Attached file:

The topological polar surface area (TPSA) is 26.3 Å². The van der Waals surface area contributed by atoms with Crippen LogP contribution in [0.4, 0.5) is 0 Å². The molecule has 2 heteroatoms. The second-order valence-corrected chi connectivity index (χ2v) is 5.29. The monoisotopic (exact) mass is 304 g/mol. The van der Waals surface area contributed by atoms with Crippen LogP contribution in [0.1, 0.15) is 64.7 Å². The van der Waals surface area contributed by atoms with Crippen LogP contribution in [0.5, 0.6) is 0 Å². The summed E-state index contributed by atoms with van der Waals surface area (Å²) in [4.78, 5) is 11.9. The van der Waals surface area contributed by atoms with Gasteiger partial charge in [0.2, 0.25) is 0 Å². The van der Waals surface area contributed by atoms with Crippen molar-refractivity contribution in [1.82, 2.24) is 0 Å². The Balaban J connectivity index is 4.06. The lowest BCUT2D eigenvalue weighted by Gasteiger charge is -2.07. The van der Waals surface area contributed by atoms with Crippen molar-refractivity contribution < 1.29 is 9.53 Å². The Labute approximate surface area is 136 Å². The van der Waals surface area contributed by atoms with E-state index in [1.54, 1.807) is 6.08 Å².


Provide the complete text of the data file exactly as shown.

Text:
The topological polar surface area (TPSA) is 26.3 Å². The van der Waals surface area contributed by atoms with Crippen LogP contribution in [0.4, 0.5) is 0 Å². The molecule has 2 heteroatoms. The second-order valence-corrected chi connectivity index (χ2v) is 5.29. The monoisotopic (exact) mass is 304 g/mol. The van der Waals surface area contributed by atoms with Crippen LogP contribution in [0.1, 0.15) is 64.7 Å². The van der Waals surface area contributed by atoms with Crippen LogP contribution in [0.5, 0.6) is 0 Å². The summed E-state index contributed by atoms with van der Waals surface area (Å²) in [4.78, 5) is 11.9. The van der Waals surface area contributed by atoms with Gasteiger partial charge in [0.2, 0.25) is 0 Å². The van der Waals surface area contributed by atoms with Crippen molar-refractivity contribution in [1.82, 2.24) is 0 Å². The Balaban J connectivity index is 4.06. The lowest BCUT2D eigenvalue weighted by Gasteiger charge is -2.07. The van der Waals surface area contributed by atoms with Crippen molar-refractivity contribution < 1.29 is 9.53 Å². The Labute approximate surface area is 136 Å². The van der Waals surface area contributed by atoms with E-state index in [1.54, 1.807) is 6.08 Å².